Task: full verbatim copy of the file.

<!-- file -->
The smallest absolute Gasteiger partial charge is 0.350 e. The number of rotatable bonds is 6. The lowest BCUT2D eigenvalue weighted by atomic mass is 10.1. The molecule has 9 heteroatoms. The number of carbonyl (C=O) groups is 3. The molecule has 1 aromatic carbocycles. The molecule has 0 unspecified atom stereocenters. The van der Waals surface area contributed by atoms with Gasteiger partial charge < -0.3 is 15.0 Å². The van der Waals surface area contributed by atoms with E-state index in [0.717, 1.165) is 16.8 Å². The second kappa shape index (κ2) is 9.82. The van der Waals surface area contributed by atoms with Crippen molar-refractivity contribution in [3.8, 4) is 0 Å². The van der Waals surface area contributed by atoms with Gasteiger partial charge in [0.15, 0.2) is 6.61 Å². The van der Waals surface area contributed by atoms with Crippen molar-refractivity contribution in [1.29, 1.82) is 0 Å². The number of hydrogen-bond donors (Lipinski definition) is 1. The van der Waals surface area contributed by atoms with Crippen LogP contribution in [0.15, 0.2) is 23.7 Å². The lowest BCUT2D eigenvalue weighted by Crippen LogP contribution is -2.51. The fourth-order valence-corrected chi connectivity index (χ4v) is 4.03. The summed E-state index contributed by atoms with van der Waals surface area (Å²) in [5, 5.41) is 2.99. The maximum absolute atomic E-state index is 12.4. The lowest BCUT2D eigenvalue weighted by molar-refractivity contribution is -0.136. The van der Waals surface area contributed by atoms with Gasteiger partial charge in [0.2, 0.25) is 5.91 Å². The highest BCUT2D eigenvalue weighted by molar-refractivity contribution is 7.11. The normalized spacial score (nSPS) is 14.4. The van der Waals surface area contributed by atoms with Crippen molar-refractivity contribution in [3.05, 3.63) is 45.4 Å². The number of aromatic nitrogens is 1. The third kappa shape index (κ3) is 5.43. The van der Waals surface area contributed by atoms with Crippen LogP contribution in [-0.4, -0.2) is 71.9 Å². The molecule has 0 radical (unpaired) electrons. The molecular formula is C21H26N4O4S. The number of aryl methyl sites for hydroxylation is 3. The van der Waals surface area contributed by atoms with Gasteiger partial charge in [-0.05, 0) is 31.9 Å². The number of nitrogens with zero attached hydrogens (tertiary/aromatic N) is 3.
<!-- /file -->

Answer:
The smallest absolute Gasteiger partial charge is 0.350 e. The number of rotatable bonds is 6. The lowest BCUT2D eigenvalue weighted by atomic mass is 10.1. The molecule has 9 heteroatoms. The number of carbonyl (C=O) groups is 3. The molecule has 1 aromatic carbocycles. The molecule has 0 unspecified atom stereocenters. The van der Waals surface area contributed by atoms with Gasteiger partial charge < -0.3 is 15.0 Å². The van der Waals surface area contributed by atoms with E-state index in [0.717, 1.165) is 16.8 Å². The second kappa shape index (κ2) is 9.82. The van der Waals surface area contributed by atoms with Crippen molar-refractivity contribution in [3.8, 4) is 0 Å². The van der Waals surface area contributed by atoms with Gasteiger partial charge in [0.15, 0.2) is 6.61 Å². The van der Waals surface area contributed by atoms with Crippen molar-refractivity contribution in [1.29, 1.82) is 0 Å². The number of hydrogen-bond donors (Lipinski definition) is 1. The van der Waals surface area contributed by atoms with Crippen LogP contribution in [0.15, 0.2) is 23.7 Å². The lowest BCUT2D eigenvalue weighted by Crippen LogP contribution is -2.51. The fourth-order valence-corrected chi connectivity index (χ4v) is 4.03. The summed E-state index contributed by atoms with van der Waals surface area (Å²) in [5, 5.41) is 2.99. The maximum absolute atomic E-state index is 12.4. The lowest BCUT2D eigenvalue weighted by molar-refractivity contribution is -0.136. The van der Waals surface area contributed by atoms with Gasteiger partial charge in [0.2, 0.25) is 5.91 Å². The highest BCUT2D eigenvalue weighted by molar-refractivity contribution is 7.11. The normalized spacial score (nSPS) is 14.4. The van der Waals surface area contributed by atoms with Crippen molar-refractivity contribution in [3.05, 3.63) is 45.4 Å². The number of aromatic nitrogens is 1. The third kappa shape index (κ3) is 5.43. The van der Waals surface area contributed by atoms with Crippen LogP contribution in [-0.4, -0.2) is 71.9 Å². The molecule has 0 radical (unpaired) electrons. The molecular formula is C21H26N4O4S. The number of aryl methyl sites for hydroxylation is 3. The van der Waals surface area contributed by atoms with Gasteiger partial charge in [-0.05, 0) is 31.9 Å². The number of nitrogens with zero attached hydrogens (tertiary/aromatic N) is 3.